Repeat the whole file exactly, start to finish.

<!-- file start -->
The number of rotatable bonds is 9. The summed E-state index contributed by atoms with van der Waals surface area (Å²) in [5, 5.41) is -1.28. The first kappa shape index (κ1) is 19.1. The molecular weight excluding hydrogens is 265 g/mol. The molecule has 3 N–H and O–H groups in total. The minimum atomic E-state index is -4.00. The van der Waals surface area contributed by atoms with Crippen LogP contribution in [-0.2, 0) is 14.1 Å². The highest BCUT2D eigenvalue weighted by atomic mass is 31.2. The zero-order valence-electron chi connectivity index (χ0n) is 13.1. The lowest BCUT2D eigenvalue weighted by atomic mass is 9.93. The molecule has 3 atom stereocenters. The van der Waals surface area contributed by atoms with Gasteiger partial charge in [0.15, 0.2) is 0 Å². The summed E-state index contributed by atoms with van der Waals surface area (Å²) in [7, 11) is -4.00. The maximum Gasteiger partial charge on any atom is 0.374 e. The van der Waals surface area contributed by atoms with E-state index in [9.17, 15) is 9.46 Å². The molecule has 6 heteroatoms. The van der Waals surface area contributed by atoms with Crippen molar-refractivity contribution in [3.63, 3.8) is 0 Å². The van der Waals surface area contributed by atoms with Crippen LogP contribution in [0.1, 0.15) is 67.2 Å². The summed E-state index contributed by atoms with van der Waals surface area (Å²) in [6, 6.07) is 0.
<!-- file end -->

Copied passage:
The number of rotatable bonds is 9. The summed E-state index contributed by atoms with van der Waals surface area (Å²) in [5, 5.41) is -1.28. The first kappa shape index (κ1) is 19.1. The molecular weight excluding hydrogens is 265 g/mol. The molecule has 3 N–H and O–H groups in total. The minimum atomic E-state index is -4.00. The van der Waals surface area contributed by atoms with Crippen LogP contribution in [-0.2, 0) is 14.1 Å². The highest BCUT2D eigenvalue weighted by atomic mass is 31.2. The zero-order valence-electron chi connectivity index (χ0n) is 13.1. The lowest BCUT2D eigenvalue weighted by atomic mass is 9.93. The molecule has 3 atom stereocenters. The van der Waals surface area contributed by atoms with Gasteiger partial charge in [0.15, 0.2) is 0 Å². The summed E-state index contributed by atoms with van der Waals surface area (Å²) in [7, 11) is -4.00. The maximum Gasteiger partial charge on any atom is 0.374 e. The van der Waals surface area contributed by atoms with E-state index in [9.17, 15) is 9.46 Å². The molecule has 6 heteroatoms. The van der Waals surface area contributed by atoms with Crippen molar-refractivity contribution in [3.63, 3.8) is 0 Å². The van der Waals surface area contributed by atoms with Crippen LogP contribution in [0.1, 0.15) is 67.2 Å². The summed E-state index contributed by atoms with van der Waals surface area (Å²) in [6, 6.07) is 0.